My Stateroom has a TV? Just kidding, I really only use it to check out the video being shot during the cruise, check our location in the ocean and check my onboard account where applicable.

If my stateroom didn’t have a TV it wouldn’t bother me any.

Comment from Eddy
Time March 25, 2010 at 8:06 pm

Kuki,

While it is true that the economy hotels lead the way in free HSIA, Internet access in the hotel industry is everyday more the rule than the exception. My point was that much like in the 80′s, with cable television in hotels, less and less is it an advertised perk and more and more it is an expectation of the guest.
Also, while the cost is obviously greater at sea, HSIA is not cost prohibitive. It could be offered in certain areas in form of WIFI and can be offered in the cabins through BPL (Broadband over Power Lines). Also, as new ships are built and the older ships are remodeled Ethernet capability can be built in. It is not a question of if, but of when.

Comment from kuki
Time March 25, 2010 at 8:49 pm

Most cruise ships do now have shipwide wi fi access. The signal is sent via satellite, and though they’ve been expanding the satellite bandwith, thus making it faster, there are still limitations, and of course expenses from transmitting via satellite. The cable just isn’t long enough :)

Comment from Tim
Time March 29, 2010 at 2:08 pm

If TV is important, then don’t book a Holland American cruise. No NBC, ABC, or CBS feeds, and only ESPN in Spanish. I won’t even go into the rest of our very disappointing Holland American cruise aboard The Oosterdam…

Comment from Sean Webb
Time June 17, 2010 at 3:00 pm

I worked as a broadcast manager for Celebrity Cruises for three years. I was constantly hearing complaints about the programming we offered on the stateroom television system. Everyone seemed to agree that guests wanted more U.S. network and cable specialty programming, but nobody was willing to pay for it. The casino and bar departments would make the argument that having the big sporting event available would boost sales, but certainly didn’t want to cough up the broadcast fees. Many of the revenue partners worried that if the guests were in their cabins watching CIS they wouldn’t be out and about buying things from their ships. The other aspect of television at sea is hiring qualified technicians and managers to run the systems. You need more than two people to run a broadcast department. And the cruise ship lines aren’t willign to pay what it would take to have an American or Canadian broadcast team work the broadcast centres. Instead they would promote housekeepers and cleaning staff from third world countries. Nor did they provide a full-time broadcast repair technician. So when satellite antennas, controllers and recveivers broke down you had to hope that the electricians onboard had the faintest idea how to fix the malfunctions. I worked on four different ships and only one of them had a broadcast department that had been maintained. And it still didn’t have two properly functioning up to date satellite antennas. And during transatlantic crossing we were way out of the satellite footprint. The early tests with MTN went well, but our entertainment department was reluctant to spend the money for the programming rights. Eventually I stopped pounding my head against the wall and went back to Canada to a real broadcaster.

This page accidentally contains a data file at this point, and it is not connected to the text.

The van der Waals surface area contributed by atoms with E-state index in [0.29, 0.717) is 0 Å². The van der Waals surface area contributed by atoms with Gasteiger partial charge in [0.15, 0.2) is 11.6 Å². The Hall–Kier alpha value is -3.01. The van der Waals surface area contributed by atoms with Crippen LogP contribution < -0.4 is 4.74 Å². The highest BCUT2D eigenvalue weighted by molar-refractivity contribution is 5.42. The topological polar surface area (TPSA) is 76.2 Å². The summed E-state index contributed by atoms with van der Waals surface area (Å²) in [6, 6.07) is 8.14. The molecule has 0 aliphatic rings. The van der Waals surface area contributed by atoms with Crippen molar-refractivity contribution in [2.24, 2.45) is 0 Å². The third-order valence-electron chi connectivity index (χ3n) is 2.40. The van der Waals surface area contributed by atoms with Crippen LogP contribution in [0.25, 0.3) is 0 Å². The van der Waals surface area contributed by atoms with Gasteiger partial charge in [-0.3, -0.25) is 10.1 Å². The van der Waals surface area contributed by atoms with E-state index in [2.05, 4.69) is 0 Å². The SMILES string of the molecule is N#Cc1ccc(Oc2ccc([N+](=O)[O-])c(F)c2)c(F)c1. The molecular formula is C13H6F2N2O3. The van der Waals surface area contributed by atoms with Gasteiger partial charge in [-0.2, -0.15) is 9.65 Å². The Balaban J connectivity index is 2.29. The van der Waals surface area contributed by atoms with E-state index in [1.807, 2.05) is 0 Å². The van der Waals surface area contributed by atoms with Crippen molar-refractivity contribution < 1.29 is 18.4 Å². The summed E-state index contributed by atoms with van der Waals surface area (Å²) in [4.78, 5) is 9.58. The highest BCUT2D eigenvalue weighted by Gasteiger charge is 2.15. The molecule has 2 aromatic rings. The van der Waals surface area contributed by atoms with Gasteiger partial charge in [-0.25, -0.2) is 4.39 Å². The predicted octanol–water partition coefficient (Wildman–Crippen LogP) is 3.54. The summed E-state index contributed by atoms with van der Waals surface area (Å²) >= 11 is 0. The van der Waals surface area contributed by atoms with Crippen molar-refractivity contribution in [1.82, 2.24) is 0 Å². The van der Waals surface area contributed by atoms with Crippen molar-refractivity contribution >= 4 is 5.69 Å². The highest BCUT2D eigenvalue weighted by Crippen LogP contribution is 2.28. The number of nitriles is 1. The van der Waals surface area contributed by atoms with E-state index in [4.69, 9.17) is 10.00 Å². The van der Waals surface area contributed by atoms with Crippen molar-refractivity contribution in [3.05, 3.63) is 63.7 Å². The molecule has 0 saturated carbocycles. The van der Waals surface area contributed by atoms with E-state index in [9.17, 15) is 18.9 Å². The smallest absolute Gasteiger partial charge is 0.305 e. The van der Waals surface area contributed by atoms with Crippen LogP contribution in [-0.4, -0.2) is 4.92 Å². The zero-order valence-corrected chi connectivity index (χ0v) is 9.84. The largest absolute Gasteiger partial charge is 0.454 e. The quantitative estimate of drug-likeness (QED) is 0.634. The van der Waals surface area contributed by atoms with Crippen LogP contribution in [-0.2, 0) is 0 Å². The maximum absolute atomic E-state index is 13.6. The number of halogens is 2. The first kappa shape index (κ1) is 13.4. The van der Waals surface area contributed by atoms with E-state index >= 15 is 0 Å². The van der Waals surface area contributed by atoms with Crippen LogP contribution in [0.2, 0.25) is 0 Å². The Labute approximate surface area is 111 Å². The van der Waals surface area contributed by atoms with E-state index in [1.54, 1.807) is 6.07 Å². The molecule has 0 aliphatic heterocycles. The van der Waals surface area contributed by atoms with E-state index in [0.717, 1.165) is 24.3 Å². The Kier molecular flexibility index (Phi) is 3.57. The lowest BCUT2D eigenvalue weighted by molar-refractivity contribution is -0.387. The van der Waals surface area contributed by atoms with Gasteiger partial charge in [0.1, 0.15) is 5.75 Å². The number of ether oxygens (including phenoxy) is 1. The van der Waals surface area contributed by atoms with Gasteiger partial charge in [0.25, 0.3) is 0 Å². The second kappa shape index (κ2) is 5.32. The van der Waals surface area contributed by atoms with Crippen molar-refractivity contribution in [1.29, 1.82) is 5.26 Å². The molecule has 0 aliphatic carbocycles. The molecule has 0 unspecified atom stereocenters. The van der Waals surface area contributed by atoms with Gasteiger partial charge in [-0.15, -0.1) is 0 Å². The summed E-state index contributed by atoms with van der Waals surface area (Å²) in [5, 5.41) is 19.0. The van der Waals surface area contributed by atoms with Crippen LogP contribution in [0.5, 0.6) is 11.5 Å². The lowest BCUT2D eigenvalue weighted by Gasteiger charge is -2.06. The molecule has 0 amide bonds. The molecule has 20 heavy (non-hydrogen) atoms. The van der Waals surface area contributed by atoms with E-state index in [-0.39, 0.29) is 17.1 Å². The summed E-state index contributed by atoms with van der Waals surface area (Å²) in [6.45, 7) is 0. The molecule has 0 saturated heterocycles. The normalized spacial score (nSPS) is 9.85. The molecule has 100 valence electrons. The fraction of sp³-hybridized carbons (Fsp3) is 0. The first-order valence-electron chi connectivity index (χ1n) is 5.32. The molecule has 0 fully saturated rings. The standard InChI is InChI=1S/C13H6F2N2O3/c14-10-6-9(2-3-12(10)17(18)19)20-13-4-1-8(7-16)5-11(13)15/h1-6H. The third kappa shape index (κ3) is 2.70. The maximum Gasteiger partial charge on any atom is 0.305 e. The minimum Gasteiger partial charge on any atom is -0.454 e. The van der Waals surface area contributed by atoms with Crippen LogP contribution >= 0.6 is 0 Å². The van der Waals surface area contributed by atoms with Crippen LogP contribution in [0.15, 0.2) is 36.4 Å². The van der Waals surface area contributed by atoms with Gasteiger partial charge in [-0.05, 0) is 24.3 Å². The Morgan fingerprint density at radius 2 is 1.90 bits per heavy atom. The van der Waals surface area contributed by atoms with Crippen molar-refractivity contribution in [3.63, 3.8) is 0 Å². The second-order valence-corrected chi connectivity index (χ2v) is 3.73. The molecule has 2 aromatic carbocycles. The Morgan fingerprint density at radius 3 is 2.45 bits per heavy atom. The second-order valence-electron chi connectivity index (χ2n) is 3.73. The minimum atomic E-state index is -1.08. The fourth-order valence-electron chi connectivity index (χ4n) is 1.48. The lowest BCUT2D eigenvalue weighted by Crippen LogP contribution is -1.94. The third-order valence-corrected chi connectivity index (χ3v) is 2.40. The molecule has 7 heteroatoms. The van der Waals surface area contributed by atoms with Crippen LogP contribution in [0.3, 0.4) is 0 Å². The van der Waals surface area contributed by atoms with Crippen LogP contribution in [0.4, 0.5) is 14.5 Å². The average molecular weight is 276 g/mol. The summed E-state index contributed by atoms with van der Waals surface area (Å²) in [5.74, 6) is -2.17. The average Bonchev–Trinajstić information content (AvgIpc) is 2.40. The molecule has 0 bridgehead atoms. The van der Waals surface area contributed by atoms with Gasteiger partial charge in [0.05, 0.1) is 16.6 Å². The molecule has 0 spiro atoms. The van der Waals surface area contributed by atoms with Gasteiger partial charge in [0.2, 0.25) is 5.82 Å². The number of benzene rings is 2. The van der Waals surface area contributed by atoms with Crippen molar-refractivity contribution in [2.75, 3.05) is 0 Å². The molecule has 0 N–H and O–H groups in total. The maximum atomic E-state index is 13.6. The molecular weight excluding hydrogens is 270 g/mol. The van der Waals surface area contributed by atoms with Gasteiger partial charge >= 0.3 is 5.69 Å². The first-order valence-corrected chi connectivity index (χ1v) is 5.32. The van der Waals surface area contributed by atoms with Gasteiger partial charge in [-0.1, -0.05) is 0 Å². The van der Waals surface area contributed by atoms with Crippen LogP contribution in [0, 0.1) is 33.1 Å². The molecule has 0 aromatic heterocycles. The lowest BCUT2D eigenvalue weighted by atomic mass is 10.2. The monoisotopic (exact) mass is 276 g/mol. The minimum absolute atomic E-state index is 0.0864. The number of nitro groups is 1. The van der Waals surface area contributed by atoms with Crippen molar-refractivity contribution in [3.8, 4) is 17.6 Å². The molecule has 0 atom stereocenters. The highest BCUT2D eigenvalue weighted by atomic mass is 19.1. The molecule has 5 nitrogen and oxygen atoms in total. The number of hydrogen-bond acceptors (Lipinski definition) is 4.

Comment from Kirkland cruiser
Time February 3, 2011 at 2:12 pm

When we were on a 1 week Mediterranean cruise last Nov., RCCL Voyager of the Seas had only Arab CNN! Great source for news–NOT!